Clinton refused Obama campaign's request to attack Palin in 2008

SHARE Clinton refused Obama campaign's request to attack Palin in 2008

WASHINGTON — Hillary Rodham Clinton said Tuesday she refused an Obama campaign request in 2008 to attack Sarah Palin, the new Republican vice presidential candidate on the ticket with Sen. John McCain.

“The Obama campaign did contact me and asked me if I would attack her,” Clinton told NBC in an interview that aired Tuesday. “I said, ‘Attack her for what, for being a woman? Attack her for being on a ticket that’s … trying to draw attention?’”

Clinton said she told the campaign, “There’ll be plenty of time to do what I think you should do in politics, which is draw distinctions.”

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RELATED: Hillary says Clintons left White House ‘dead broke’

On Monday, Palin tweeted a page from Clinton’s new book, “Hard Choices,” that contained Clinton’s description of the episode. In it, Clinton says that the Obama campaign suspected Palin’s nomination “was a blatant attempt to scuttle their hope of welcoming the women who had vigorously supported me” in Clinton’s own unsuccessful presidential campaign.

“They immediately issued a dismissive statement and reached out to me in hopes I would follow suit,” Clinton writes. “But I wouldn’t. I was not going to attack Palin just for being a woman appealing for support from other women. I didn’t think that made political sense and it didn’t feel right. So I said no, telling them there’d be plenty of time for criticism. A few hours later the Obama campaign reversed itself and congratulated Governor Palin.”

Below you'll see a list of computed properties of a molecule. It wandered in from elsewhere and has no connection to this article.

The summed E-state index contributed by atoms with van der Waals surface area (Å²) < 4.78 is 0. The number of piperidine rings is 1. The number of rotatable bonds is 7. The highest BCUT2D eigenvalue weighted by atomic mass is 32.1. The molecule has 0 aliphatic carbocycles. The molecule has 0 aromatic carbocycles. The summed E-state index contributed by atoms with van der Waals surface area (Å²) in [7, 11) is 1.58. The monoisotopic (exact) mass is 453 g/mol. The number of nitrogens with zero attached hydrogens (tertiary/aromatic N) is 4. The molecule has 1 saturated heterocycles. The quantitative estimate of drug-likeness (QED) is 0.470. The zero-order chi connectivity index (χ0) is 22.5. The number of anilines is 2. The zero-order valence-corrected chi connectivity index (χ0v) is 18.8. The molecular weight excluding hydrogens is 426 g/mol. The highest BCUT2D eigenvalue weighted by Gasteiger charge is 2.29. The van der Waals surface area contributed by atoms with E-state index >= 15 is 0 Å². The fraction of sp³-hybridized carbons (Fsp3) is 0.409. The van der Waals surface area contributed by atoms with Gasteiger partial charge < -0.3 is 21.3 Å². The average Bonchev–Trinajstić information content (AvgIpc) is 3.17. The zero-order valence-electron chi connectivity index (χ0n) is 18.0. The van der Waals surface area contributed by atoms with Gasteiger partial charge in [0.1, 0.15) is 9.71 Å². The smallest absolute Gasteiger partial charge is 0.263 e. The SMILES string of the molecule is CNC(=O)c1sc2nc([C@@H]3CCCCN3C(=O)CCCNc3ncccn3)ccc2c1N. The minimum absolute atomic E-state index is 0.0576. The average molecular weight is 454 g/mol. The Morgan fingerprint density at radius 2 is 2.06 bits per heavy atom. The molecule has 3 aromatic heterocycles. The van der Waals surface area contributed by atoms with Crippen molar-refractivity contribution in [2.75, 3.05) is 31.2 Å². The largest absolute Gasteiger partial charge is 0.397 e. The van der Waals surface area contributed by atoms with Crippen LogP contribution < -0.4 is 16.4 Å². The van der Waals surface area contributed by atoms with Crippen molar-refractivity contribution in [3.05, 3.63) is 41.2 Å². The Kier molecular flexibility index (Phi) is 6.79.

That page prompted Palin, the former Alaska governor, on Monday to tweet: “Look who fired the 1st shot in the real “war on women”. Hint: it wasn’t the GOP. See this excerpt from Hillary’s book.”

Clinton also said Tuesday that she and former President Bill Clinton “fully appreciate how hard life is for so many Americans,” seeking to refine remarks she made about the pair being “dead broke” when they left the White House.

At the same time, the former secretary of state dropped another hint that she might be leaning toward a second run for the presidency. Clinton said that she and her husband have “gone through some of the same challenges that many people have” and that they “understand what that struggle is.”

Clinton said she and her husband left the White House roughly $12 million in debt at the end of his second term in early 2001. But she also acknowledged that “we’ve continued to be blessed in the last 14 years.”

In response to a question, Clinton told anchor Robin Roberts she wants “to use the talent and resources that I have to make sure” others have the same opportunities.

Clinton’s Senate financial disclosure forms, filed for 2000, show assets between $781,000 and almost $1.8 million. The forms allow senators to report assets in broad ranges. The same form, however, showed that the Clintons owed between $2.3 million and $10.6 million in legal bills to four firms.

“I think she’s been out of touch with average people for a long time,” said Republican National Committee chairman Reince Priebus, pointing to Clinton’s estimated $200,000-per-speech speaking fees and million-dollar book advances. “Whether she was flat broke or not is not the issue. It’s tone deaf to average people.”

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